The Global Warming Challenge

Evidence-based forecasting for climate change

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“Do we face dangerous global warming?”

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Was the title of a talk that Scott Armstrong gave to his fellow Lehigh University Graduating Class of 1959 at their 60th Reunion on June 7. The invited talk addressed the question of whether the alarm over dangerous manmade global warming is a valid scientific claim, and presents findings from Scott’s research with Kesten Green. A copy of the slides for the talk is available from ResearchGate, here.

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June 11th, 2019 at 1:44 pm

April 2019 warmer, again

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The global mean UAH lower troposphere temperature anomaly ticked up again in April. So far, 2019 global monthly averages have all been warmer than the warmest month in 2018. For a larger chart showing the history of the Climate Bet, including the latest data, click on the Whole-Earth Thermometer image to the top right of this page.

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May 13th, 2019 at 11:30 am

March quarter 2019 temperatures warmer than 2018

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The UAH lower troposphere temperature global average anomalies for the first three months of 2019 have been higher than at any stage during 2018 to the extent that they were slightly closer to the 3°C-per-century warming projection from the IPCC than they were to the no-change (no-trend) forecast. By contrast, every month of 2018 was closer to the no-trend forecast. Over the 135 month term to-date of the extended Climate Bet, the global average temperature has been closer to the no-change forecast than to the IPCC “dangerous warming” forecast for more than 70% of months.

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April 12th, 2019 at 11:51 am

February 2019 sees little change

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The February 2019 global temperature anomaly figure (lower troposphere) from UAH has been added to the Climate Bet chart—aka Whole-Earth Thermometer—to the right. To see the chart in more detail and with the most recent 3 years of data, click on the chart image.

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March 21st, 2019 at 8:42 am

Posted in Uncategorized

A warmer start to 2019 sees January a winning month for Mr Gore

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At 0.37°C, the January 2019 anomaly was the highest since since December 2017. Just above the mid-point between the no-change from the 2007 average forecast of 0.159°C and the IPCC/Gore 3°C-per-century “dangerous” warming forecast for January of 0.505°C, the month counts as a win for Mr Gore.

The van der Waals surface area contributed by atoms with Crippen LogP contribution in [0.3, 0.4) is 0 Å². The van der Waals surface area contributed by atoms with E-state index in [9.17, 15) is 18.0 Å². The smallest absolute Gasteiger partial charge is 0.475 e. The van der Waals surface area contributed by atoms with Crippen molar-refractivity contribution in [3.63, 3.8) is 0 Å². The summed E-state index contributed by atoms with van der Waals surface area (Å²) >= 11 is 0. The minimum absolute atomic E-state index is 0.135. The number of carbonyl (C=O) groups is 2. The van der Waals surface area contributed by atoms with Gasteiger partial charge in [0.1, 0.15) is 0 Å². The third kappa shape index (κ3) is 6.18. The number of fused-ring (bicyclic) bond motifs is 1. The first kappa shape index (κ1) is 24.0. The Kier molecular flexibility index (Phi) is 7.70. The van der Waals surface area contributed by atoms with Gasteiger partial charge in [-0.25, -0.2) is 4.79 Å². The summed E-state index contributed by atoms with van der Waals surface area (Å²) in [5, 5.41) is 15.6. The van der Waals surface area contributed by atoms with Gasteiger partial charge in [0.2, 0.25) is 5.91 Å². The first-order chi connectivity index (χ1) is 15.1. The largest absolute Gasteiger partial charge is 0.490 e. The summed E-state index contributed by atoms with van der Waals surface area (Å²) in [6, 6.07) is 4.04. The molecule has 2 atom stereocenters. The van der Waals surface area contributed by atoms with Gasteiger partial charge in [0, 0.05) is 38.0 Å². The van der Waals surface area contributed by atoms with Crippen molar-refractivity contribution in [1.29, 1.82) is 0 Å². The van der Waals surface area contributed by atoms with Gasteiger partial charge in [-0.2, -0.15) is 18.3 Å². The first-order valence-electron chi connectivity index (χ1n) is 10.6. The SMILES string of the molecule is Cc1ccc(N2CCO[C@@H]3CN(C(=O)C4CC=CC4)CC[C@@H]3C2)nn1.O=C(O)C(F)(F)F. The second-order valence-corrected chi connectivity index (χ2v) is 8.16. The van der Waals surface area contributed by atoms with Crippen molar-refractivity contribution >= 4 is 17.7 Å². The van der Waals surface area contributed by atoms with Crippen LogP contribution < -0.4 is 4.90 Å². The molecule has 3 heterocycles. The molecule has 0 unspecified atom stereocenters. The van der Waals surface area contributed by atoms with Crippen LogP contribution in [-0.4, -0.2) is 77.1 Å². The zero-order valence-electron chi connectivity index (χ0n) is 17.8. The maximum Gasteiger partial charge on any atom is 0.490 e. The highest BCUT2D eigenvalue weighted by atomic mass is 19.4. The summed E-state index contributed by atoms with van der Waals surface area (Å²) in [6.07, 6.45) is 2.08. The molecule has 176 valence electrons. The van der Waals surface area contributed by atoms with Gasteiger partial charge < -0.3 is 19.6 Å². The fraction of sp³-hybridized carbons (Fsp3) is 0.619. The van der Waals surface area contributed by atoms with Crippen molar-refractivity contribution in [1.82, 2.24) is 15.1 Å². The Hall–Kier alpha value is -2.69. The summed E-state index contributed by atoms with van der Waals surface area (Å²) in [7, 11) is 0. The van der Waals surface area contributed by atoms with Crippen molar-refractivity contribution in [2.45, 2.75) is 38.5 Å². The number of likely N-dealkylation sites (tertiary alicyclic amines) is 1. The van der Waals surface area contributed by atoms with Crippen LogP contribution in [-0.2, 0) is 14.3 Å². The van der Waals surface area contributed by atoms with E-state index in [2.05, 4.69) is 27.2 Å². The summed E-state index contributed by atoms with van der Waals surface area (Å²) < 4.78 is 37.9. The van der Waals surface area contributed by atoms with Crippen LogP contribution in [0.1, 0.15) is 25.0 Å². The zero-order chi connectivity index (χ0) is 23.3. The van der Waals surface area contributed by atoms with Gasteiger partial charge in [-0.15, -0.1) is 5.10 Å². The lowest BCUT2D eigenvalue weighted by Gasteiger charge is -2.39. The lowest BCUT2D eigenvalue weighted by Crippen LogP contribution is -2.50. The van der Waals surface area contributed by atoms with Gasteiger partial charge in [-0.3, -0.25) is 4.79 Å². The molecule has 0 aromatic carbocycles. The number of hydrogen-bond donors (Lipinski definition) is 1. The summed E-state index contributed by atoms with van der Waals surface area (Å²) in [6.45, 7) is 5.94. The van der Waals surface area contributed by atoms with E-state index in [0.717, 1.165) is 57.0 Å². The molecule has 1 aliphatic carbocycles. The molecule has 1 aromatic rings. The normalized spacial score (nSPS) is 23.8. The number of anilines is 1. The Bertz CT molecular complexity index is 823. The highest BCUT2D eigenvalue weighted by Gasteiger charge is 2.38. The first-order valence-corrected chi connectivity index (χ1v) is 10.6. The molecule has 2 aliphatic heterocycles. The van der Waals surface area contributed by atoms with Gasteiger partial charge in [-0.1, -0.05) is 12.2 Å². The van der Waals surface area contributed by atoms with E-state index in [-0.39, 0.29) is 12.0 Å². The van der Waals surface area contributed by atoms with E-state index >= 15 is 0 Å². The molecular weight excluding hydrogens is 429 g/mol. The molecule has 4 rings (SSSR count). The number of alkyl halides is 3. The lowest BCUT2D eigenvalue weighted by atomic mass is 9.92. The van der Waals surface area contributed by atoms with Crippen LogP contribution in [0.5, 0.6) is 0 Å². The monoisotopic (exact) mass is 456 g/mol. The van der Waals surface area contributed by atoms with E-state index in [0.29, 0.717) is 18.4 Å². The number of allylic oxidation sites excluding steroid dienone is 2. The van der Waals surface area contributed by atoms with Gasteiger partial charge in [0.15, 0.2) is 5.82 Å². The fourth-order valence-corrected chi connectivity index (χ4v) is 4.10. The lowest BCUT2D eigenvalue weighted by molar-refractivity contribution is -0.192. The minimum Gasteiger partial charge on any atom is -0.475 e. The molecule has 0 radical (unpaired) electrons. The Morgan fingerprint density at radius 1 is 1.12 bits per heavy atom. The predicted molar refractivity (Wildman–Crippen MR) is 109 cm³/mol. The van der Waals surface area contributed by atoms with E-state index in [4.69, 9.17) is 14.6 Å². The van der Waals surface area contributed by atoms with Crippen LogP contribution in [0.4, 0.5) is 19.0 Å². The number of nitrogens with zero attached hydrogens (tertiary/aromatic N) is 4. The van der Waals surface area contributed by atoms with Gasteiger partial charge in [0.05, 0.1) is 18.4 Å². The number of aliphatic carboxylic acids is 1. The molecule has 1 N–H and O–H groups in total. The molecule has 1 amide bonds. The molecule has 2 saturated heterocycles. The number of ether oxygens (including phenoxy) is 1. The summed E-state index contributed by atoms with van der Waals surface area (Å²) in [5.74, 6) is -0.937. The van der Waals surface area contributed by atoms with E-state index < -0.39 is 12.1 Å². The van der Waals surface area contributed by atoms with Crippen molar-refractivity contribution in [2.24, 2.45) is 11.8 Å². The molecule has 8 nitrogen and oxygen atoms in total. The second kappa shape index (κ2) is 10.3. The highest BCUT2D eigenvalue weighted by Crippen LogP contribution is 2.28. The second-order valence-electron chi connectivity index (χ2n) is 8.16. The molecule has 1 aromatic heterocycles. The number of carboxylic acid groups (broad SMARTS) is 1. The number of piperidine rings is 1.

So far, the monthly wins tally stands at:

dangerous warming trend: 40 months
no trend (Armstrong):         93 months.

Over the course of the Bet to date, the dangerous warming forecast has never been the better forecast for as many as 40% of months. The no-trend, no need for policy action, forecast remains the best bet, having won just under 70% of months so far.

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February 12th, 2019 at 2:10 am

2018 year ends on a low note, temperature wise

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The UAH global mean temperature anomaly data for December 2018 is out: the figure of 0.25°C.

The average for the year was 0.23°C, with a maximum anomaly of 0.32°C and a minimum of 0.15°C. None of those figure is much different from the 2007 Bet base year average of 0.16°C, and are all well within the base year range of -0.04°C to +0.43°C.

Interestingly, in the now 11 years since 2007, monthly global mean temperature anomalies have fallen outside the 2007 range on only 32 of the 132 months, with nearly half of those months (15) falling below the 2007 minimum.

The 2018 year was cooler than any of the previous three years, and cooler also than 2010. In other words, 2018 was cooler than 40% of the previous ten years.

So how do things stand with the extended “Bet” between the no-change model forecasts and the IPCC’s 3°C-per-century “dangerous” warming projection (standing in for Mr Gore’s “tipping point” warnings)?

After 11 years, the Bet’s summary measure—the cumulative absolute error of the warming projection relative to that of the no-change forecasts—is 1.211. In other words, the errors of the “dangerous” warming projection have been 21.1% larger then the errors of the forecasts from a simple model that assumes that we do not know enough about the causes of climate change to make predictions over policy-relevant horizons that are more accurate than an extrapolation of the previous year’s average into the distant future.

Note also that unbiased forecasts would be expected be warmer than the actual temperature as often as they were cooler. To date, the actual temperature has been equal to or warmer than the IPCC/Gore projection for only 18.2% of months. That figure compares with the 40.9% of months that the temperature anomaly has been less than or equal to no-change projection.

For the latest data and chart summarising the Bet, click on the Whole-Earth Thermometer on the top right of theclimatebet.com site.